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(slow music)
- [Instructor] Hi.
This is the first video in a series about biology.
There's a lot to learn in biology.
Most courses start out with water,
then you learn about organic molecules
and then you learn about how those molecules come together
to form living things and you go from there.
And that's all great but we're not going to bother
with any of that, at least not right away.
Instead, we're gonna focus on evolution
because whenever you ask a why question in biology,
the answer always comes back to evolution
and we're going to spend a while on evolution.
It's gonna be 10 to 15 videos.
We're gonna take it slow and we're gonna use simulations
and math to really understand it.
So in the spirit of taking it slow,
let's zoom out and talk about things in general,
including nonliving things.
Why do things exist
You could answer this question in a number of ways
but the answer that we'll use has two parts.
First things, that exist have started existing
or they've been born.
Second, they haven't stopped existing yet
or they haven't died.
It kind of seems like we haven't really said anything,
but breaking it into two parts
does help us look at some patterns.
For example, raindrops.
Why do raindrops exist?
Well, they're good at this first part,
they're good at being born.
They don't last very long but they form pretty often,
often enough where it's not unusual to see them.
A different example is planets or stars.
Unlike raindrops, they don't form very often at all,
but they more than make up for it by lasting a long time.
When we look up in the sky or just at the ground,
we see planets and stars.
They're also common,
even though they do it in a very different way.
Any kind of thing that exists strikes some balance
at being good at one or both of these two things.
So this is all well and good but as promised,
we can make it a lot sharper
by building some simulations and an equation.
This blob creature will be the star of our first simulation.
At each frame in the simulation,
one of these blob creatures will form
and each living creature
will have a one in 10 chance of dying.
For comparison, let's make a second simulation
with this other type of blob creature.
Compared to the first kind,
this blob creature will be more like a planet.
It'll form less often but it will also die less often.
Each frame, there will only be a one in 10 chance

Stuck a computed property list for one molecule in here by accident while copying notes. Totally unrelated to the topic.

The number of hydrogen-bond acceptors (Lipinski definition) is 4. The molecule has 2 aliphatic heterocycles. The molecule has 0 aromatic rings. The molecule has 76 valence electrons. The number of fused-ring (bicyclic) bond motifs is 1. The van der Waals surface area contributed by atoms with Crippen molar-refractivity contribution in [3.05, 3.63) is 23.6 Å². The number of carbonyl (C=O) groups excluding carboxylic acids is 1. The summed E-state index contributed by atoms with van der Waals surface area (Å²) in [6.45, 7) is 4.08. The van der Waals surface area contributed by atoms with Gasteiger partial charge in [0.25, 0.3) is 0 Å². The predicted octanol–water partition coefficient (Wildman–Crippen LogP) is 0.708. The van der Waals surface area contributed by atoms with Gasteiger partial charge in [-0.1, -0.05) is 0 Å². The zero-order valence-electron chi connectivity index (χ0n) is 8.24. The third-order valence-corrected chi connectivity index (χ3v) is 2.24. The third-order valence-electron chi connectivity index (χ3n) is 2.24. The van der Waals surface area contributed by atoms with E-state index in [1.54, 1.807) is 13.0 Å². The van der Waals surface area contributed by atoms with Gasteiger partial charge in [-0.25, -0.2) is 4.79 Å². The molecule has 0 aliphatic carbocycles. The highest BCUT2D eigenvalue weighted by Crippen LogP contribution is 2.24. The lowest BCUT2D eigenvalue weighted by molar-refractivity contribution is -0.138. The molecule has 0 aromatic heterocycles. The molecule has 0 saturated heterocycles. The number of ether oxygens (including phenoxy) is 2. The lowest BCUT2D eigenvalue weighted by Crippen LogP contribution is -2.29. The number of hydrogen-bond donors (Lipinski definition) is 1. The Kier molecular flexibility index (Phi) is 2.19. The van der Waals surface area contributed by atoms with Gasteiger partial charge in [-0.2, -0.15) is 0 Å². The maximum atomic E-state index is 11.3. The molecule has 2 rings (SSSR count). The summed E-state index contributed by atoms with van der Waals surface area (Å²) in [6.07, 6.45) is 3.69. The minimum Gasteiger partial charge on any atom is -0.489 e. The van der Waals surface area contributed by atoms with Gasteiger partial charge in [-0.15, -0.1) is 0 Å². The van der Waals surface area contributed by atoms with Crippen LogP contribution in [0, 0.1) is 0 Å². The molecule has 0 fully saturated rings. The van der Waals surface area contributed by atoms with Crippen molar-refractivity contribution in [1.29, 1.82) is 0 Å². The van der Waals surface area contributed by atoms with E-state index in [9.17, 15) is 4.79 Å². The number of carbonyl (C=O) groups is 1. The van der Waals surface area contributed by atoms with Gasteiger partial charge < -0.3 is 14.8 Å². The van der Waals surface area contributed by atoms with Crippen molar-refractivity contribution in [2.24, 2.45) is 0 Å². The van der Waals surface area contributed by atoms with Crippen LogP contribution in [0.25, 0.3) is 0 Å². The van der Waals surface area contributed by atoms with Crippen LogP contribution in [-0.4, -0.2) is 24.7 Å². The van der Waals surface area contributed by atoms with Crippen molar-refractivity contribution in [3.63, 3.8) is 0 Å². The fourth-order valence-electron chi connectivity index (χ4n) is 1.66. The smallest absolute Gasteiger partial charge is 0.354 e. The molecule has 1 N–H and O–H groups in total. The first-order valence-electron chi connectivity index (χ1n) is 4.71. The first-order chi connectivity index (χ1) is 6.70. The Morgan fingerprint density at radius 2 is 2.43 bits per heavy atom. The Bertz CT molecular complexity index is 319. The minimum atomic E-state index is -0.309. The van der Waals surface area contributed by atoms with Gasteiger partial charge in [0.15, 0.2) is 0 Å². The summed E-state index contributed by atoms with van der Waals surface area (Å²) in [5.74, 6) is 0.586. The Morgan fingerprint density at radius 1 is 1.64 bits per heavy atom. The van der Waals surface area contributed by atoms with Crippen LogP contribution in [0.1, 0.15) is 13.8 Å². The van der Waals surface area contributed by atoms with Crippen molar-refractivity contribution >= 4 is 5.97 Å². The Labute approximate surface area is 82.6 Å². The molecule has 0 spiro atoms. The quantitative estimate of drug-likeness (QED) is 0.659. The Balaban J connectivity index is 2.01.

of one of these forming but each blob creature
will only have a one in 100 chance of dying.
After watching for a while,
we can see that even though these two
kinds of blob creatures are quite different,
on average, there's about the same number
of them at any given moment.
You might be able to guess what happens
when a kind of blob creature has a low birth rate
like a planet and also a high death rate like a raindrop.
There just aren't very many of 'em.
At the other extreme, if a kind of blob creature
has a high birth rate like raindrops and a low death rate,
there will be a lot of them.
So why do these simulations seem to stabilize
around a certain number of creatures?
You might already have some intuition for this,
but we can translate that intuition into an equation
which will let us predict equilibrium number
for any birth rate and any death rate.
If the total birth rate is equal to the total death rate,
we'll expect the population size
to stay the same from one frame to the next.
And since each creature individually has a chance of dying,
the total death rate depends
on the current number of live creatures.
Using numbers from our first simulation,
where one creature was born each frame,
and each creature had a one in 10 chance
of dying each frame, we can see that the expected
birth rate and death rates should be equal
when there are 10 creatures
and that's what we saw in the simulation.
But we also saw in the simulation
that the number of creatures fluctuated all over the place.
It didn't just stick at 10.
It's possible for all of the creatures
to get lucky and not die, in which case,
the number of creatures rises to 11 in the next frame
but then the expected death rate
will be higher than the birth rate
and then on average, we'd expect more than one creature
to die in the next frame,
which would push the number back toward 10.